Cold weather conditions often cause a lot of car problems starting from the ignition, to tires, to fuel lines, and eventually leading to a dead engine or dead battery in a car. In cold weather, most of the time, a car's engine is the hardest to deal with, in terms of ignition and starting, and on the other hand, the battery runs out, because the chemical reaction in the battery slows down miserably.
Another problem worth mentioning is the thickening of the fluid oil. It becomes dense to a major extent and creates a lot of friction in the starter motor. This in turn affects the efficiency of the car's engine too! An automatic transmission system installed in a car is known to be a more reliable system these days. However, the occurrence of these problems is a very common issue, and in case you reside in an extremely cold country, troubleshooting is a primary option.
What is a Transmission System
The transmission is situated right next to the engine and acts as the vehicle's most vital internal system. It directly deals with the engine's efficiency and smooth functions. This component makes it possible to create speed variations in the torque which is created by the engine. Without the transmission, a vehicle would be able to function only at a single speed. This system usually is available in two types: manual and automatic. Today every modern car has an automatic system, the gears in the vehicle are managed by the vehicle itself, whereas, older cars had manual systems installed in them, which always needed the driver's attention while changing the gears.
How Cold Weather Affects the Transmission
Speaking of common transmission problems in a vehicle, like broken gears and bands, fluids of a poor quality, and so on, automatic transmission problems in cold weather is very common. This condition is also called transmission slipping. It's caused only when the vehicle is surrounded with an ice-cold weather. In such cases, the system freezes and contracts, plus the fuel line fluid begins to leak from the seals resulting in a low line pressure.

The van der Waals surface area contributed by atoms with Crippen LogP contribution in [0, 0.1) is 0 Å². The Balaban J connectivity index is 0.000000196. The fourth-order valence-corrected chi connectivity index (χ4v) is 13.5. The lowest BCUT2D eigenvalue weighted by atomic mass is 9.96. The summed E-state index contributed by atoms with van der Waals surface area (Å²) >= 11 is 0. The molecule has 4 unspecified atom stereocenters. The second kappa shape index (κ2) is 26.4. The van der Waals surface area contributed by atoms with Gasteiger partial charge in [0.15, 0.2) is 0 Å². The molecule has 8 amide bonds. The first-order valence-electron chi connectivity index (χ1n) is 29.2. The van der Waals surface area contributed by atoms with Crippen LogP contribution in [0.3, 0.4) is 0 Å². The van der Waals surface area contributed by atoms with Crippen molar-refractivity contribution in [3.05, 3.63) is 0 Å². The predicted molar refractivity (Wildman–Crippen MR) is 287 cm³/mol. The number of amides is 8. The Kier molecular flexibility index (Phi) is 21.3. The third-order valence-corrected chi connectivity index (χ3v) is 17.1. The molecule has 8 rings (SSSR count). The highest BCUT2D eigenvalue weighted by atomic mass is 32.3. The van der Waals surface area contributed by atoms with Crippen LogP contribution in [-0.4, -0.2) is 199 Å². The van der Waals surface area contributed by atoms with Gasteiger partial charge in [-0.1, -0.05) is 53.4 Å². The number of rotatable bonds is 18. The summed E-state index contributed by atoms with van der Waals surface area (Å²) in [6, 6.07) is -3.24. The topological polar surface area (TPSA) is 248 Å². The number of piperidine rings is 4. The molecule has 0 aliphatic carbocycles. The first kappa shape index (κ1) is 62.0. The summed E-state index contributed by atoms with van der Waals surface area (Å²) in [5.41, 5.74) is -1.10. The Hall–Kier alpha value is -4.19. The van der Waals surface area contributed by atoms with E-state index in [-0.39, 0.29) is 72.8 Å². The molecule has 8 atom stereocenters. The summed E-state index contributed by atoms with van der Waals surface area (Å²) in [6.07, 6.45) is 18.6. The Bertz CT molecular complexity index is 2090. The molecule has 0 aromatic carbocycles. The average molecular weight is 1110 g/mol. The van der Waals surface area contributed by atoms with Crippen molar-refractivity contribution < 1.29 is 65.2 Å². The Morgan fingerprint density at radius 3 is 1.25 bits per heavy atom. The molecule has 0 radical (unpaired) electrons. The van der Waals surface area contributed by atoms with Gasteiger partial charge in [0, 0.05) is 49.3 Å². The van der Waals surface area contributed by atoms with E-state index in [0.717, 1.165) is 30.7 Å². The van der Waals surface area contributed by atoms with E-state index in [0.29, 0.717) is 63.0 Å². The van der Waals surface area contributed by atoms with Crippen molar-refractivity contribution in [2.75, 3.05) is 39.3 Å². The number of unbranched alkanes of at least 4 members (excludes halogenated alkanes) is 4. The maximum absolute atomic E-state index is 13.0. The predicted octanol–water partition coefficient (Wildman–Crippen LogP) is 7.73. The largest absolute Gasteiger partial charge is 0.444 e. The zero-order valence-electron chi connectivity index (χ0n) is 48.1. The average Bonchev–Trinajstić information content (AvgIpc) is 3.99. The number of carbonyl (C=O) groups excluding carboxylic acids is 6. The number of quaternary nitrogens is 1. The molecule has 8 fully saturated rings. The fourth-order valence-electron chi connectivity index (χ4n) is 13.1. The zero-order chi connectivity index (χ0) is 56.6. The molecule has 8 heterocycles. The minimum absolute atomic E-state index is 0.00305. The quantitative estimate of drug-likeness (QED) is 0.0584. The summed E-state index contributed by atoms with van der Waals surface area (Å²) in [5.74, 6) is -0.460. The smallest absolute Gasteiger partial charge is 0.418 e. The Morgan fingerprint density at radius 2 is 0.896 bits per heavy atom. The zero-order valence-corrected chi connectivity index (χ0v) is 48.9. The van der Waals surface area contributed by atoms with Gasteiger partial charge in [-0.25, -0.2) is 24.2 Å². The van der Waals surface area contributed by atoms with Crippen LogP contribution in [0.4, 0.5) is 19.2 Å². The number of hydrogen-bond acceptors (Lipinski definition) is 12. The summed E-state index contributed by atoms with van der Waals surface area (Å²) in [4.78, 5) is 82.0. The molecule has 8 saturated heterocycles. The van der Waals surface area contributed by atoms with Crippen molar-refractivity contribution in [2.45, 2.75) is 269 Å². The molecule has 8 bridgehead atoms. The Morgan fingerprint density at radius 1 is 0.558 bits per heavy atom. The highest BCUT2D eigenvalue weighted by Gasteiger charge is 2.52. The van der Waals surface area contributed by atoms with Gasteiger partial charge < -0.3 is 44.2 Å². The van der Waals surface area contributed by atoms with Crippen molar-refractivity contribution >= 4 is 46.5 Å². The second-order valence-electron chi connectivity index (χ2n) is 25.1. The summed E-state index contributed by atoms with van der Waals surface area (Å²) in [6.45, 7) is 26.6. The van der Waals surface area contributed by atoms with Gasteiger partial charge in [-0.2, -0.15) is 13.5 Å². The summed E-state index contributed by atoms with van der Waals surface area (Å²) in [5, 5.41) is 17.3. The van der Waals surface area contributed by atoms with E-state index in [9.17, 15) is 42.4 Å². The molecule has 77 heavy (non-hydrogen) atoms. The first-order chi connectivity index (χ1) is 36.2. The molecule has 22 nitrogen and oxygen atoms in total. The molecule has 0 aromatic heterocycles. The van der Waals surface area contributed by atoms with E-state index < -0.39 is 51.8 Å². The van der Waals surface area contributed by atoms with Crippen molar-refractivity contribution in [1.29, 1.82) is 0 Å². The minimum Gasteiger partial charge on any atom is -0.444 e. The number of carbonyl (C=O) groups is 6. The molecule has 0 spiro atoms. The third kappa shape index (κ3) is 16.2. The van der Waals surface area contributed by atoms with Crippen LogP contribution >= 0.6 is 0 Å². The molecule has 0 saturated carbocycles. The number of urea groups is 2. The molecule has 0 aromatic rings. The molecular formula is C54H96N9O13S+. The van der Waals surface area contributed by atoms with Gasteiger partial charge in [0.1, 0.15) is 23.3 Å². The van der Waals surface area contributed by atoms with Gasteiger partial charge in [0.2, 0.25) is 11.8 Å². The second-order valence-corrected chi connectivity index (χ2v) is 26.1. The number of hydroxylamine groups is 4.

If the vehicle faces a low line pressure or inadequate fuel supply within the system, the gears would refuse to function correctly and that would cause slipping. On the contrary, this slipping can also occur when the system gets too hot. Hence, to maintain a stable transmission system in a car, the pressure levels and the fluid levels have to regulate decently, without getting heated up or extra cold.
Now, let's look at some short pointers on other transmission problems in cold weather.
Other Transmission Problems
- Sometimes certain cars rev up and stay revved up for a long period, before its moved from its place. In addition, if the car hasn't been worked up for a long time, it doesn't warm up instantly, instead it takes a while to start.
- The car doesn't shift gears quickly, because they are stuck due to the freezing temperature on the outside. After the car is warmed up correctly in a few miles, the gears start to function normally.
- The battery of the car is the main component, if it happens to dry out, freeze, or turn weak in cold weather, obviously your car is in a big fix. All you can do here is either clean the terminals well or jump-start your car using a new battery.
- When the engine of your car won't start, the problem probably is the thickening of the oil. If the oil isn't viscous enough to flow through the engine, it's natural the starter motor wouldn't have any medium to get powered up. Make sure the viscosity of the oil is 5W-30.
- In case of the fuel tanks (if they aren't completely filled), the fuel lines leading to the fuel tank tend to freeze. Ice begins to form all over the connecting lines, which is not a good sign. Hence, the only solution is to completely fill the fuel tanks and keep the air filters clean.
You have read how weather can affect the different components in a car and lead them to miserable conditions. So all you can do to avoid these problems is take quick action, like doing-it-yourself or turning your car into a service station.